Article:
Letting it Ride
June 12, 2019

St. Louis Blues bettor turns $400 Stanley Cup ticket into extremely unlikely, six-figure payday

2019 NHL Stanley Cup Final - Game Seven

(Photo by Bruce Bennett/Getty Images)

It's tough to imagine a happier fan base than the St. Louis Blues bunch, after the Blues hoisted the Stanley Cup for the first time in team history, defeating the Boston Bruins, 4-1, on Wednesday evening. One Blues fan, though, Scott Berry, will be celebrating a little harder than most, knowing he'll be cashing on a legendary ticket that has garnered him a ton of publicity amid gambling circles over the past couple of months.

As seen below in a tweet from the Action Network's Darren Rovell, Berry, an avid Blues fan, placed a $400 wager at a Vegas casino in January on the Blues to win the Stanley Cup. The Blues were in last place when he placed the bet, sitting at 250-1 odds. Berry had faith in his squad, and kept it throughout the playoffs—refusing a myriad of offers from the site PropSwap, which would've allowed him to sell his ticket to someone else for a guaranteed payout. And as it got down to it, Berry says he didn't even hedge the bet to bank some cash. He kept the faith, just like he did when he placed his original bet, and will end up cashing in on the $100,000 payday (though the IRS will take around 20 percent of the winnings ... still not too shabby).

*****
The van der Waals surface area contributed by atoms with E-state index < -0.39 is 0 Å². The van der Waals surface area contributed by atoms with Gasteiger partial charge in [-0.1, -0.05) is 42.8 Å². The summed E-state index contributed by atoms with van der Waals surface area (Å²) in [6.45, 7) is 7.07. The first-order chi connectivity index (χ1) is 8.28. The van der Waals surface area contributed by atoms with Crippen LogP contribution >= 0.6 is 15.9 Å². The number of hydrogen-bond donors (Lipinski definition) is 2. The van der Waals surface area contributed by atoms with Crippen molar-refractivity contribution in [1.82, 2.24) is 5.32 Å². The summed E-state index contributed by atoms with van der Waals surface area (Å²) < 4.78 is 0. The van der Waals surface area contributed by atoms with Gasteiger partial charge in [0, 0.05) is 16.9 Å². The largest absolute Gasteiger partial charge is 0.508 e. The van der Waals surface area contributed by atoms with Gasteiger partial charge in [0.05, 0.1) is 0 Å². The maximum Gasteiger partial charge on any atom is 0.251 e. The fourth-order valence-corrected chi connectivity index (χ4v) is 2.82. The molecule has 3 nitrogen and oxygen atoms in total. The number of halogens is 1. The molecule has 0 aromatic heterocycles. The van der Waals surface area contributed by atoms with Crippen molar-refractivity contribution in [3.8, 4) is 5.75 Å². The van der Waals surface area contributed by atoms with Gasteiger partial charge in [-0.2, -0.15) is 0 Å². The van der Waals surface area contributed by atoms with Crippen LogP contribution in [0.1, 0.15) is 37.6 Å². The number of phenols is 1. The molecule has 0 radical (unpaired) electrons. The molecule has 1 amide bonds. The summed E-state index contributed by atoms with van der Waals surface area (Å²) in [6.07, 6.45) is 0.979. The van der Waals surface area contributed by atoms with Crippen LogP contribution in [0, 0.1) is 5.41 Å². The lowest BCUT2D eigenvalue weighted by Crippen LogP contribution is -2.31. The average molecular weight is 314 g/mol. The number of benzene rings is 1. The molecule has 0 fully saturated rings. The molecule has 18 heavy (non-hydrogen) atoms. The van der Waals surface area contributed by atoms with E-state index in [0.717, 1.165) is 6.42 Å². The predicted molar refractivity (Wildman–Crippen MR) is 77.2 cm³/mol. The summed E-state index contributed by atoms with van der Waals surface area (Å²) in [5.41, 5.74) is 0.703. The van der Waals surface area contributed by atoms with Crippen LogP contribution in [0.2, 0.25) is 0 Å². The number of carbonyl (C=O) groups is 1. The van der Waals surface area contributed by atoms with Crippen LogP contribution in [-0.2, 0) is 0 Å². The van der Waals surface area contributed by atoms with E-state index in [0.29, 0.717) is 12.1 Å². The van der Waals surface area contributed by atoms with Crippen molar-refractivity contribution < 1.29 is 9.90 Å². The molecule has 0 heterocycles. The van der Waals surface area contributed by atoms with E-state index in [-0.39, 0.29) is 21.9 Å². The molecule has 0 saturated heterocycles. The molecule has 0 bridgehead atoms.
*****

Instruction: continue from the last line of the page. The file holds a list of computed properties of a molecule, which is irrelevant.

“I feel like I’m in this with the team, and I don’t want to lay any of it off,” Berry told ESPN earlier this week. “I put the bet down in January for $400 to win $100,000. That was the bet. … I’m very superstitious and don’t want to ruin any juju.”

Here's the official ticket:

And here were the offers Berry refused off PropSwap.

Others would've seriously considered hedging out of his position, considering he only wagered $400 originally, to guarantee a profit. It paid off in a big way for Berry. Of course, it could've ended differently, as it did for the Texas Tech bettor who similarly turned down offerings to be bought out of his ticket off PropSwap, then ended up with nothing after Virginia beat the Red Raiders in the NCAA Tournament final.


You are using an unsupported version of Internet Explorer. Please upgrade to Internet Explorer 11 or use a different web browser.